At the unadapted extreme, client-server SaaS dispenses with identical instances and allows each separate instance to be individually customized for a specific customer. This is usually a consequence of vendors adopting the single-instance model in order to avoid having to re-engineer the application code to be configurable on demand (which if they did, would make it more amenable to IT automation). It's a simple means of preserving continuity with the past but it takes away all the operational advantages of working with replicated identical instances.
Customized dedicated instances break the cardinal rule set out in the first article in this series, that all the multiple instances in a SaaS architecture must be freely interchangeable behind a black-box service interface.
That clear dividing line is the only solid demarcation in the SaaS universe — beyond that, there's much variation in how people architect a cloud-native offering, as the aforementioned article on the SaaS spectrum made clear. Even the established enterprise software vendors have been making significant strides in re-engineering their client-server applications for SaaS and have contributed many useful innovations to the mix.
Free to experiment
But whereas vendors that come to SaaS from a client-server background bring with them a legacy architecture and installed base that they have to accommodate as they evolve their offerings into a cloud-native architecture, the pureplay vendors have not had to work within that constraint. That allows them more freedom to experiment at the leading edge of what's possible.
Right from the beginning of my 15-year involvement with SaaS I have always said, this is more than a deployment choice; more than a relocation exercise. Once applications are in the cloud, they are able to connect more easily and that opens up opportunities and capabilities that were never possible when confined within the enterprise.
It also allows for the creation of all-new applications that were never conceivable in the client-server era. That is why so many of the new wave of applications in fields such as marketing automation, talent management and collaborative working are almost exclusively developed and delivered cloud-native.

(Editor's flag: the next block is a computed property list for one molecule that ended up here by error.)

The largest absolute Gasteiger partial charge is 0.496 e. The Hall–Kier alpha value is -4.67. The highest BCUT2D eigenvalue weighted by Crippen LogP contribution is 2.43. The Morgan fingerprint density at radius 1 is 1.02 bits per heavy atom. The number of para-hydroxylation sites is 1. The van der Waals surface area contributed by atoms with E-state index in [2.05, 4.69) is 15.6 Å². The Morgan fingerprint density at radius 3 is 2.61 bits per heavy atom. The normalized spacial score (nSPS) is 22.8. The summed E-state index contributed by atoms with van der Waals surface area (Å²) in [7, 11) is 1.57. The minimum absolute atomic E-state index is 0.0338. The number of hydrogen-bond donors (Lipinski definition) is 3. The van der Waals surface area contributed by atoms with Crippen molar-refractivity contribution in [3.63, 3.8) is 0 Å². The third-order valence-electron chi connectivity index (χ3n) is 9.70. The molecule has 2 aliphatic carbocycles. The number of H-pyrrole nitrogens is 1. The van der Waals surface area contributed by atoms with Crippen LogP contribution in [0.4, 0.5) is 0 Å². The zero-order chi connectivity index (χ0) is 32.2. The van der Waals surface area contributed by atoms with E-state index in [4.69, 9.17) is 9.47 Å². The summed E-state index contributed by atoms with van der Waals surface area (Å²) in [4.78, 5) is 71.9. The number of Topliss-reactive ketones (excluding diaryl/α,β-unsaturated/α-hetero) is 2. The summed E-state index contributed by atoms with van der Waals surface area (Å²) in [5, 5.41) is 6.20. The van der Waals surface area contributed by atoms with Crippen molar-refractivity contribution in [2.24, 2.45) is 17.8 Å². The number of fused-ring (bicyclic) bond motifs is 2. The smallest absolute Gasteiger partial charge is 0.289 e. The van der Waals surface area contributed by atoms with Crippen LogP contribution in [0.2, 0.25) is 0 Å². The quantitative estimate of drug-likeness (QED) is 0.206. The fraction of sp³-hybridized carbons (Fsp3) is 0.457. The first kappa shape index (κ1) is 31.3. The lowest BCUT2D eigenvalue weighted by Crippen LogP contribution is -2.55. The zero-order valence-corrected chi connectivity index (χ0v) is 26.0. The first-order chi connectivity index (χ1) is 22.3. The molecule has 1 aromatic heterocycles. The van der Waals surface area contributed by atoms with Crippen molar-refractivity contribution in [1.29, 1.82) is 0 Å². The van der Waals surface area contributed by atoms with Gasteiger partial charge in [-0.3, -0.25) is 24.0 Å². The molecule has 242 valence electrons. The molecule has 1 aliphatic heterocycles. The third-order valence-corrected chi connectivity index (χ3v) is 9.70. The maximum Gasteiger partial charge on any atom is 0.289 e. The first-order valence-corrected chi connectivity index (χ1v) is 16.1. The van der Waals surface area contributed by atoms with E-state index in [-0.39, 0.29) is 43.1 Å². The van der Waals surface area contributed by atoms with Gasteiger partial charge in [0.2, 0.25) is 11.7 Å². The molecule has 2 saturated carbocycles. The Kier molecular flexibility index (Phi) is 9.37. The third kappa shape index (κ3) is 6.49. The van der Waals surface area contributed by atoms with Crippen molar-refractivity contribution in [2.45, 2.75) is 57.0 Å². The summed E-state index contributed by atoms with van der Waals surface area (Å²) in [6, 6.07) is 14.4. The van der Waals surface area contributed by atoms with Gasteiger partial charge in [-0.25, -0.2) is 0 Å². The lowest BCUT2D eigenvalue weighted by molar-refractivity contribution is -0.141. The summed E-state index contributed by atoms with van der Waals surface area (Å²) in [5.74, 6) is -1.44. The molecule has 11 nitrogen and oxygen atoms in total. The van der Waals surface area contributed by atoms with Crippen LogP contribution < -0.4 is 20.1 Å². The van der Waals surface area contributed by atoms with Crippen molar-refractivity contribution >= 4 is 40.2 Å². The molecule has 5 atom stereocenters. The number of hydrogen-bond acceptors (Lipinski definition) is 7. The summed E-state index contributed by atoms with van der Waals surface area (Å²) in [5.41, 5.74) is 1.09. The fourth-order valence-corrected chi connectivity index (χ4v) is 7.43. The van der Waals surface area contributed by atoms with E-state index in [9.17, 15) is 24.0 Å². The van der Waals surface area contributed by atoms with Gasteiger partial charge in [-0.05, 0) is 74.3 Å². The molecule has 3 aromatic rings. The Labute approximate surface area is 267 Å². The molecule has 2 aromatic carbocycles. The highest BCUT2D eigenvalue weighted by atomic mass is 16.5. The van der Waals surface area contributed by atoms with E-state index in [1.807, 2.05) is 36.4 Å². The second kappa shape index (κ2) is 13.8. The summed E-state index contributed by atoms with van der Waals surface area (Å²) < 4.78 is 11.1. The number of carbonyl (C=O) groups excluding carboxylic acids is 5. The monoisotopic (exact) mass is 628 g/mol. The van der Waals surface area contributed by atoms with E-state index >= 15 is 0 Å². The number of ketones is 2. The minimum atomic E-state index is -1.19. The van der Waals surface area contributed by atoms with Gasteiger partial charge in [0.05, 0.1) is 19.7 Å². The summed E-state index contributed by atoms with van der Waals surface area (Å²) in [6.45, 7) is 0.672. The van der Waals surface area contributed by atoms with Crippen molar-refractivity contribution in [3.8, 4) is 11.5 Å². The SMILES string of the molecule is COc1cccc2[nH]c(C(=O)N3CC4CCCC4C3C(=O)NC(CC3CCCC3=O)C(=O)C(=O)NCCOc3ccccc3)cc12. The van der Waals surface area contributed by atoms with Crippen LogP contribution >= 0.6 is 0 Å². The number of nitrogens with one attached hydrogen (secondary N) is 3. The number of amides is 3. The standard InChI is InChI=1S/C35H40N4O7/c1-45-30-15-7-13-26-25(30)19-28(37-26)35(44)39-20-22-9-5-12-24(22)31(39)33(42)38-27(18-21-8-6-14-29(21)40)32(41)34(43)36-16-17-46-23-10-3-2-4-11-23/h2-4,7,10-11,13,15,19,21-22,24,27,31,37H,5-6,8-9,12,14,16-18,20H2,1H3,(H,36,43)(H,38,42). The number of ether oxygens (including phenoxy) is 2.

Incidentally, it also leads to a curious blindness among many CIOs to the extent of cloud-native adoption within their organizations. These new applications are introduced by line-of-business managers and often sit below the radar, never really considered as part of the formal IT estate of the enterprise.
This skew towards newer classes of enterprise automation, where agility and connectivity are more prized than in traditional application areas, leads cloud-native SaaS vendors to take full advantage of the cloud environment. In direct contrast to the client-server vendors, they welcome the freedom to exploit the distinctive behavior and management that the architecture allows:
- It's quick and easy to get started and to add or reduce resources due to on-demand, elastic provisioning and highly automated operations.
- A high-performance, globally connected infrastructure comes built in as standard.
- The application always remains bang up-to-date with the latest functionality, updated automatically to add new features without disruption to existing settings.
- Intelligent resource usage across a common, demand-pooled application infrastructure allows for cost-effective service delivery.
- Collective testing and feedback on the shared infrastructure ensures robust security and reliable operation.
- A highly composable service-oriented architecture provides a flexible, fault tolerant platform with extensive scope for continuous innovation at all layers.
- The ecosystem of users and partners can easily share add-ons and templates that all run on the same shared, homogenous operational instance.
- Open, cloud-ready APIs and high-bandwidth connectivity make it easy to plug in external resources and functionality.
For highly connected, fast-moving business operations, this all adds up to a compelling set of arguments for migrating to cloud-native SaaS. But it's a big leap for more internally focused, conservative elements. No wonder, then, that so many vendors and enterprises are instead focusing their attentions on the client-server SaaS approach of "forklifting" existing workloads to the cloud, as Netflix cloud architect Adrian Cockcroft has so aptly called it.
Enterprises should not be lulled into a falsely complacent sense that in 'forklifting' those existing apps to the cloud they are gaining all the benefits of cloud computing. Moving computing to the cloud is so much more than a relocation exercise.
In the cloud, computing is evolving beyond the old client-server architectures into something new and ultimately revolutionary in its ability to support more agile, connected business activities and models.
When evaluating cloud computing, it's not enough to ask merely whether it's a suitable platform to support the existing business automation activities of the past. Far more important is its capacity to support the emerging enterprise of the future — something I'd like to go on to discuss in a couple more posts.